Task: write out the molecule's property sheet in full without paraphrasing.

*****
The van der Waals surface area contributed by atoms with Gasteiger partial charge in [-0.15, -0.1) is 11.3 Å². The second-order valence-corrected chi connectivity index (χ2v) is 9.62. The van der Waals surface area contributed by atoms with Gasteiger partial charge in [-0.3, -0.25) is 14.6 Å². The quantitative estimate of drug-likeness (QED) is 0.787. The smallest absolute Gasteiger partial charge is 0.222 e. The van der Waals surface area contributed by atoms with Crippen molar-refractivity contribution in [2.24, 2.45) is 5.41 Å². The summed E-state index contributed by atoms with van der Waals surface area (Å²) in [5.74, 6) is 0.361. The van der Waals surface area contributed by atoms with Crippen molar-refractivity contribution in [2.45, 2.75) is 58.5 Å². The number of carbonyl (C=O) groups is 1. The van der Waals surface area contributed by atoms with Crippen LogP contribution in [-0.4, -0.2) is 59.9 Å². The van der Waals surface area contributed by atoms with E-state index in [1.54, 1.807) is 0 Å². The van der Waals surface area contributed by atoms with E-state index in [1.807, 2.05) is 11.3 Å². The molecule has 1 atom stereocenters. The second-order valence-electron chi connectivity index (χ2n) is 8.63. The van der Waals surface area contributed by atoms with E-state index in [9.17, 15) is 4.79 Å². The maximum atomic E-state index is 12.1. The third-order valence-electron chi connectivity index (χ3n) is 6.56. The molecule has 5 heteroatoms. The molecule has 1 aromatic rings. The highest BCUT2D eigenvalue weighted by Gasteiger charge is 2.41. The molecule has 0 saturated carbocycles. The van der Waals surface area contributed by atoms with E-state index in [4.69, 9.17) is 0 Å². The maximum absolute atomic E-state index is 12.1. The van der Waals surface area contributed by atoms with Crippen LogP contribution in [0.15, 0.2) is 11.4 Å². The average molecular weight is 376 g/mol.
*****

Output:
The van der Waals surface area contributed by atoms with Gasteiger partial charge in [-0.15, -0.1) is 11.3 Å². The second-order valence-corrected chi connectivity index (χ2v) is 9.62. The van der Waals surface area contributed by atoms with Gasteiger partial charge in [-0.3, -0.25) is 14.6 Å². The quantitative estimate of drug-likeness (QED) is 0.787. The smallest absolute Gasteiger partial charge is 0.222 e. The van der Waals surface area contributed by atoms with Crippen molar-refractivity contribution in [2.24, 2.45) is 5.41 Å². The summed E-state index contributed by atoms with van der Waals surface area (Å²) in [5.74, 6) is 0.361. The van der Waals surface area contributed by atoms with Crippen molar-refractivity contribution in [2.45, 2.75) is 58.5 Å². The number of carbonyl (C=O) groups is 1. The van der Waals surface area contributed by atoms with Crippen LogP contribution in [-0.4, -0.2) is 59.9 Å². The van der Waals surface area contributed by atoms with E-state index in [1.54, 1.807) is 0 Å². The van der Waals surface area contributed by atoms with E-state index in [1.807, 2.05) is 11.3 Å². The molecule has 1 atom stereocenters. The second-order valence-electron chi connectivity index (χ2n) is 8.63. The van der Waals surface area contributed by atoms with E-state index in [9.17, 15) is 4.79 Å². The maximum atomic E-state index is 12.1. The third-order valence-electron chi connectivity index (χ3n) is 6.56. The molecule has 5 heteroatoms. The molecule has 1 aromatic rings. The highest BCUT2D eigenvalue weighted by Gasteiger charge is 2.41. The molecule has 0 saturated carbocycles. The van der Waals surface area contributed by atoms with E-state index in [4.69, 9.17) is 0 Å². The maximum absolute atomic E-state index is 12.1. The van der Waals surface area contributed by atoms with Crippen LogP contribution in [0.15, 0.2) is 11.4 Å². The average molecular weight is 376 g/mol.